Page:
Windle was the Dodgers second round pick in the 2013 draft. His 6-4 / 215-pound frame is almost identical to Chris Anderson’s but he is a left-hander. A year older than Anderson, Windle also experienced immediate success in the Midwest League. In 12 starts he had a 5-1 record with a 2.68 ERA and 50 strikeouts in 53 innings. Baseball America ranks his slider as the best in the Dodgers minor league system. I expect him to start with the Rancho Cucamonga Quakes in 2014 and perhaps make a late season appearance with the Chattanooga Lookouts.

Julio Urias
Urias pitched most of the season as a 16-year-old, turning 17 on August 12th. His innings naturally were limited but he did appear in 18 games pitching 54 innings. He posted an ERA of 2.48 to go along with 67 strikeouts and 16 walks. The 5-11 left-hander finished the season strongly. In 15 innings in August he allowed two earned runs, struck out 21 and walked one. As a 17-year-old, Baseball America ranks his control as the best on the Dodgers farm. MLBPipeline.com has just ranked Urias as the fifth best left-handed prospect in minor league baseball. To increase his innings in 2014 Urias may well again report to the Loons. The Rookie League Ogden Raptors would be a more age-appropriate fit for the Culiacán, Mexico native but at this point does not seem to be an option.

It is hard to argue that the most talked about player on the Loons roster in 2013 was (then) 16-year-old left-hander Julio Urias. (Photo courtesy of mlive.com)

It is hard to argue that 16-year-old left-hander Julio Urias was the most talked about player on the Loons roster in 2013. (Photo courtesy of mlive.com)

Zachary Bird
Bird, another big right-hander at 6-4 / 205 pounds, turned 19 on July 14, 2013. He was selected by the Dodgers in the ninth round of the 2012 First-Year Player Draft. John Sickels issued a sleeper alert when Bird was drafted. His 2013 stats were perhaps not what the Dodgers had hoped for but the issue was primarily one of control plus a stint on the DL during the season. In 103 innings he struck out 94 and walked 64. Bird started the season with the Ogden Raptors and posted a 9.22 ERA in April. In mid-season he was assigned to the Loons. He, too, finished strongly in August posting a 1.93 ERA in 14 innings while holding opponents to a .189 BA. As a 19-year-old, he will most likely return to the Loons to continue his development under the watchful eye of pitching coach Bill Simas.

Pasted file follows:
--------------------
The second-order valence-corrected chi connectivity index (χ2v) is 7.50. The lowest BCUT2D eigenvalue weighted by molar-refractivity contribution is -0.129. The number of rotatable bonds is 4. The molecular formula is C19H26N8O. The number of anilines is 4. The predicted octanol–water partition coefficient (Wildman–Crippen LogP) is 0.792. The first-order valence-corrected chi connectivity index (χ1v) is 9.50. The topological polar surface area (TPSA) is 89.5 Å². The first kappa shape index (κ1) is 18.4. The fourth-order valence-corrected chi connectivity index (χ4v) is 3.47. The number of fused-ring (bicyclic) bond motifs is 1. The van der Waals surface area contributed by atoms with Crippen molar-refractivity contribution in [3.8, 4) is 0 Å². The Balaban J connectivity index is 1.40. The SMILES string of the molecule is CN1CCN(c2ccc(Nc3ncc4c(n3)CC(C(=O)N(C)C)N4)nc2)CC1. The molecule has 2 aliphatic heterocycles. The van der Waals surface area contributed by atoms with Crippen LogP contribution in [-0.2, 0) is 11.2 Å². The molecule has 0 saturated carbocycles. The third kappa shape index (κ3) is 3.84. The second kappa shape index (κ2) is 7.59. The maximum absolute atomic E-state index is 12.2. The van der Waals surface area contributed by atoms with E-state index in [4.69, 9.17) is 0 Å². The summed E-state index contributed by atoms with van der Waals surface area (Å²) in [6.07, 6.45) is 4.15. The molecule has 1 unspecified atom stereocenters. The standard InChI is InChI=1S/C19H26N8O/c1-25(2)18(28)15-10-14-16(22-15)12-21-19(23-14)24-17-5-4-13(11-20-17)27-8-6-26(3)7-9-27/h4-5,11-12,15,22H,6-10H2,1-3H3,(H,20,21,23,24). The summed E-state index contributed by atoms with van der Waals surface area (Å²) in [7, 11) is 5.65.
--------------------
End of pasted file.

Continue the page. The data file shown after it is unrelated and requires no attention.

Jonathan Martinez also pitched the 2013 season as a 19-year-old. Although he does not project as highly as some of his pitching teammates, he had a season worthy of note with a 3.99 ERA between the Ogden Raptors and Great Lakes Loons. He will return to the Loons in 2014.

Yet another 19-year-old Loon who had an impressive season with the Loons was Miguel Sulbaran, posting a 2.98 ERA in 112 innings – fifth best in the Midwest league. Unfortunately, Sulbaran was traded to the Cedar Rapids Kernels (Twins), also of the Midwest League, for 30-year-old back-up catcher Drew Butera on August 13, 2013. Sulbaran went 3-0 with a 2.70 ERA with his new team while Butera went 1 for 7 (.181) with the Dodgers as a September call-up.

Finally, my wish and hope for guy is Geoff Brown. He will be 25 in January and has not progressed beyond Class A ball. However, I expect he will begin the 2014 season with the Chattanooga Lookouts and being a lefty, with any success, may see Albuquerque before the season ends. He is a workhorse with the ability to be a long reliever.

 

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2 Responses to “Great Lakes Loons – Year In Review”

  1. Ron Cervenka says:

    Great read, Harold.

    With so many potentially great pitchers coming out of Low-A this past season I always become concerned that Colletti will trade them away, as he has done so many times in the past – although I see Julio Urias as being untouchable.

    Urias was just ranked number 64 on the MLB.com’s Top-100 Prospect list – one behind Dodgers 2011 first round draft pick Zach Lee. This is absolutely amazing when you consider that Lee is 23 and Urias 17.

    I can’t wait for some of these kids to be promoted to High-A Rancho so that I can see them firsthand.

  2. lindav says:

    Thanks Harold – you are giving us a great education on the levels below AAA. Now when players come up – I won’t be able to say “who is that”!! :)